Consumption of fish oil could help boost muscle strength in elderly people by around 20%, according to pilot data which will form the basis of a new study analysing the effect of fish oil on muscle deterioration.
The pilot data from a new study was presented at the British Science Festival, where researchers explained that the new study will whether consumption of fish oil combined with weight training exercises can to help protect the elderly against muscle deterioration.
Led by Dr Stuart Gray, from the University of Aberdeen, the research team revealed that the pilot data from the new study shows that after 12 weeks of resistance exercise training those taking fish oil improved muscle strength by 20% compared to an 11% increase in the placebo group.
“This study will be the first to monitor changes in muscle function and mass in response to the combination of fish oil and resistance exercise,” explained Gray, who’s presentation announced the results of the pilot study in addition to detailing plans for a new in depth study that will be backed by a £330,684 (€417,198) grant from Biotechnology & Biological Sciences Research Council (BBSRC).
It has been long known that the process of ageing reduces the size of muscles by around 0.5 and 2% a year. This process - known as sarcopenia - can result in a reduction in quality of life and loss of independence in many elderly people.
One way muscle function can be maintained is through exercise. However, whilst in young people (18-35) exercise increases muscles mass, as we age our body is less able to increase muscle mass through exercise alone, the authors note.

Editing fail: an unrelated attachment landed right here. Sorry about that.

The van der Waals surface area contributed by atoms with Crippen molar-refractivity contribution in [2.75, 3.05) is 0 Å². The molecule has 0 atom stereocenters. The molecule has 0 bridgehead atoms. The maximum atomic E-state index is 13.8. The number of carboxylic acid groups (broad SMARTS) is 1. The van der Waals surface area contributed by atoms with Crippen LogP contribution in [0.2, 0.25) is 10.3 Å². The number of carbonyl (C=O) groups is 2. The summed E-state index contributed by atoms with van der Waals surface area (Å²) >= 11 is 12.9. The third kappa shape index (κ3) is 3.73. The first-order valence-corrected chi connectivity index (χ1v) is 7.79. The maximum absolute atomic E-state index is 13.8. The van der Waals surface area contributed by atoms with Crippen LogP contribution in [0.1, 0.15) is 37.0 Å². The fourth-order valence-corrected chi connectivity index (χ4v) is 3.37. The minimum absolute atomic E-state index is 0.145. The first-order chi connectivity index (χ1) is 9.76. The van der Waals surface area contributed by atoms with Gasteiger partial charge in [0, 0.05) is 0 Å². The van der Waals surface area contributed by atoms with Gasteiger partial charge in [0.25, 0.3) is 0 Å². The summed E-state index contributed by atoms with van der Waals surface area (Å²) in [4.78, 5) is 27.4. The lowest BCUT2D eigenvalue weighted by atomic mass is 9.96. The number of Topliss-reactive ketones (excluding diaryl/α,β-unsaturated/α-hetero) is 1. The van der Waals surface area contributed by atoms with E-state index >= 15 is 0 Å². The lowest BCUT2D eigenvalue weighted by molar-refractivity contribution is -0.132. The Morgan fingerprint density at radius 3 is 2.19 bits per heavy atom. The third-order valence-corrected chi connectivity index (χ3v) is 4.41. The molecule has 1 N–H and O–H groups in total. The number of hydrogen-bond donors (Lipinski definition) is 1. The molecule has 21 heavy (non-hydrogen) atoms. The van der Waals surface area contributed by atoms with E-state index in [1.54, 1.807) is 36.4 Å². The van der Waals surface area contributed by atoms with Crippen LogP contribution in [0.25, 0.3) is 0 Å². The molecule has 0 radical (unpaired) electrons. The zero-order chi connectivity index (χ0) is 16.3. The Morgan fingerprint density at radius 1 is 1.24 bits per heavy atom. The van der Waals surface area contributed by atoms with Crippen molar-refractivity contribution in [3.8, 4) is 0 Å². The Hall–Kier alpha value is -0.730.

As a result the authors examined whether supplementation with fish oil could help to retain or increase muscle mass in elderly people.
Fish oil study
The pilot study reveals after 12 weeks of resistance exercise training those taking fish oil improved muscle strength by 20% compared to an 11% increase in the placebo group. This pilot data will lead on to the new larger scale research which will investigate supplementation in both males and females over the age of 65.
In the new study the groups will undertake an 18 week programme of resistance training, with half the participants also taking a fish oil supplement and half a placebo supplement.
“We will monitor changes in muscle mass, volume and fat content in the participants using MRI; insulin sensitivity and inflammation in blood samples; and changes in protein synthesis and molecular signalling in muscle biopsies. These changes will indicate to us the impact of fish oil on the body in helping prevent against sarcopenia,” explained Gray.
“Volunteers in the study will also be timed carrying out physical activities such as standing up and down, walking for 4 metres and balancing in three different positions, to establish if those participants taking fish oil perform these activities more efficiently.”